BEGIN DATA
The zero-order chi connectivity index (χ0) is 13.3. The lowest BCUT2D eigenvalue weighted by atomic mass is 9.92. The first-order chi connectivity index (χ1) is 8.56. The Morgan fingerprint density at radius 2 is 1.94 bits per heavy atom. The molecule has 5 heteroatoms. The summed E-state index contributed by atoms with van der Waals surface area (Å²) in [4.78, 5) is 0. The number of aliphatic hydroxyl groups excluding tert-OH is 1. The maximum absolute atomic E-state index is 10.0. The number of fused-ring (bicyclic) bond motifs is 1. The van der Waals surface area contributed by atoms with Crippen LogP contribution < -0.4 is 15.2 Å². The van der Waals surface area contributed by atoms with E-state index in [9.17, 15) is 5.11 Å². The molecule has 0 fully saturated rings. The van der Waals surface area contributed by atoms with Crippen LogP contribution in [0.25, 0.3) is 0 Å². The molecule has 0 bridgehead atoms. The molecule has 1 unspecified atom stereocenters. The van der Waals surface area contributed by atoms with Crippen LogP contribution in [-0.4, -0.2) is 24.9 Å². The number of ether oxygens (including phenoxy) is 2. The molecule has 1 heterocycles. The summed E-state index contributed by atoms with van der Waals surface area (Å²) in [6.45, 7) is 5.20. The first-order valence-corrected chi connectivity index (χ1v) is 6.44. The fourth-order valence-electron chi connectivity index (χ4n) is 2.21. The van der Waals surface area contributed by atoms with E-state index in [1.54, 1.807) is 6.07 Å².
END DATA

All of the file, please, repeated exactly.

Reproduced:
The zero-order chi connectivity index (χ0) is 13.3. The lowest BCUT2D eigenvalue weighted by atomic mass is 9.92. The first-order chi connectivity index (χ1) is 8.56. The Morgan fingerprint density at radius 2 is 1.94 bits per heavy atom. The molecule has 5 heteroatoms. The summed E-state index contributed by atoms with van der Waals surface area (Å²) in [4.78, 5) is 0. The number of aliphatic hydroxyl groups excluding tert-OH is 1. The maximum absolute atomic E-state index is 10.0. The number of fused-ring (bicyclic) bond motifs is 1. The van der Waals surface area contributed by atoms with Crippen LogP contribution < -0.4 is 15.2 Å². The van der Waals surface area contributed by atoms with E-state index in [9.17, 15) is 5.11 Å². The molecule has 0 fully saturated rings. The van der Waals surface area contributed by atoms with Crippen LogP contribution in [0.25, 0.3) is 0 Å². The molecule has 0 bridgehead atoms. The molecule has 1 unspecified atom stereocenters. The van der Waals surface area contributed by atoms with Crippen LogP contribution in [-0.4, -0.2) is 24.9 Å². The number of ether oxygens (including phenoxy) is 2. The molecule has 1 heterocycles. The summed E-state index contributed by atoms with van der Waals surface area (Å²) in [6.45, 7) is 5.20. The first-order valence-corrected chi connectivity index (χ1v) is 6.44. The fourth-order valence-electron chi connectivity index (χ4n) is 2.21. The van der Waals surface area contributed by atoms with E-state index in [1.54, 1.807) is 6.07 Å².